Honestly, when everything first happened and schools first closed, I was kind of excited about the prospect of teaching my kids. I was going to finally teach them that there were several black game changers whose initials didn’t start with MLK. We were going to take walks outside and look at the leaves and the trees for science class. P.E. would be online Yoga and I would finally teach them the words to the Black National Anthem. There would be cooking and learning new languages and coding, or so I thought…and then, worksheets hit. Assignments came. Teachers woke up to the news that their school year had abruptly ended and decided that we, the parents, would now take up the torch and finish out the lesson plans that they had so meticulously planned for our babies, their students. To be clear, this is not an indictment on the teachers. They, like all of us, had to quickly come up with a way to adapt and keep the educational wheels turning, but this.tew.much. An article quickly circulated touting the 20 best free educational apps for kids and, as a super parent, I immediately started the task of researching them all. Teachers did as well obviously, because by the end of the first week, my kids were signed up for nothing short of 10 online learning mediums, each with their own logins. Fix it Jesus. We started our “school day” every morning at 8 and by 5 we were still at it. As we completed the tasks and assignments of the day I would receive the horrifying sound of a notification alert on my phone and would be greeted with the list of assignments for the next day, times three, one for each child. I cried. Literally. Convinced that I would now be single-handedly responsible for my child being behind next year if I didn’t somehow get them through all of this work and assignments, each day I would forge ahead and drive them through the work from morning into the evening – whatever it took to get it done. They were stressed and exhausted. Secretly, I think they were praying that the schools would reopen so they could go back to “real school” where they could at least eat lunch and have recess without having a worksheet shoved in their face. I secretly wished the same. I felt like a failure – a failure at teaching my children. A failure at work (which no longer received my undivided attention). A failure at using this down time to do and be something great.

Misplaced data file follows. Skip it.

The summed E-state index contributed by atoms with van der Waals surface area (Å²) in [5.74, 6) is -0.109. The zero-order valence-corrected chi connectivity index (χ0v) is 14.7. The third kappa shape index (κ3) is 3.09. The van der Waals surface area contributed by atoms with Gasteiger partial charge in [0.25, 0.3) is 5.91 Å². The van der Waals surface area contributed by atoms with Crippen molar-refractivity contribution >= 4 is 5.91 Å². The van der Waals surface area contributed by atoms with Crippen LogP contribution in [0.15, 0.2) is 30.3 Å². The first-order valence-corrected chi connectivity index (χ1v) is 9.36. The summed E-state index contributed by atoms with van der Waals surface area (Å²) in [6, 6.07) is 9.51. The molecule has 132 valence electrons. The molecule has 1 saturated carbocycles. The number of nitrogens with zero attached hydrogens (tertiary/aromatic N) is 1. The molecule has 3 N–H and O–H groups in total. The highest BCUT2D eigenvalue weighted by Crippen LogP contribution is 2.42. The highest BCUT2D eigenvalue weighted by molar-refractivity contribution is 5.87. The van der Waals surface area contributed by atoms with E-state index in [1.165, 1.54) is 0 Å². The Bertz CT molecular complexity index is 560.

I took to FaceBook and Twitter and group texts to air my grievances about how stressed I was feeling during this time. I received support and confirmation that I wasn’t alone in how I was feeling. I received the “hang in there” and “it’ll get better” well wishes that were heartfelt, but did little to ease the anxiety and angst I was feeling. I received great feedback and support, but there was one message that stood apart from all the others. It was a message that was so simple, it was brilliant. Honestly, as the overachiever-I-can-do-all-things type, it was a message that honestly never even crossed my mind. As I posted my message to vent and say “I have no idea how I’m going to get all of this done” the response that was posted simply said “say no”. Say.No. *cue music and lightbulb over my head* In all of the things that I thought to say or do to manage this workload, to manage the lesson plans, to manage the domestic requirements…the carefully worded email that I drafted and edited a million times to send to my kids’ teachers, it never, EVER dawned on me to just say NO. To say “I can’t”. To say this is too much. Everything in me in us is wired to push to our limits, to give everything, to “die trying”. Die trying? Who in the hell wants to do that? But the reality is that many of us aren’t naturally wired to And when I tell you that the genius who wrote this knows us (the overachieving-never-say-no-types) so well, that anytime someone responded to my post after that, her response would be the same. Say no. Say no chile! For the love of God say no!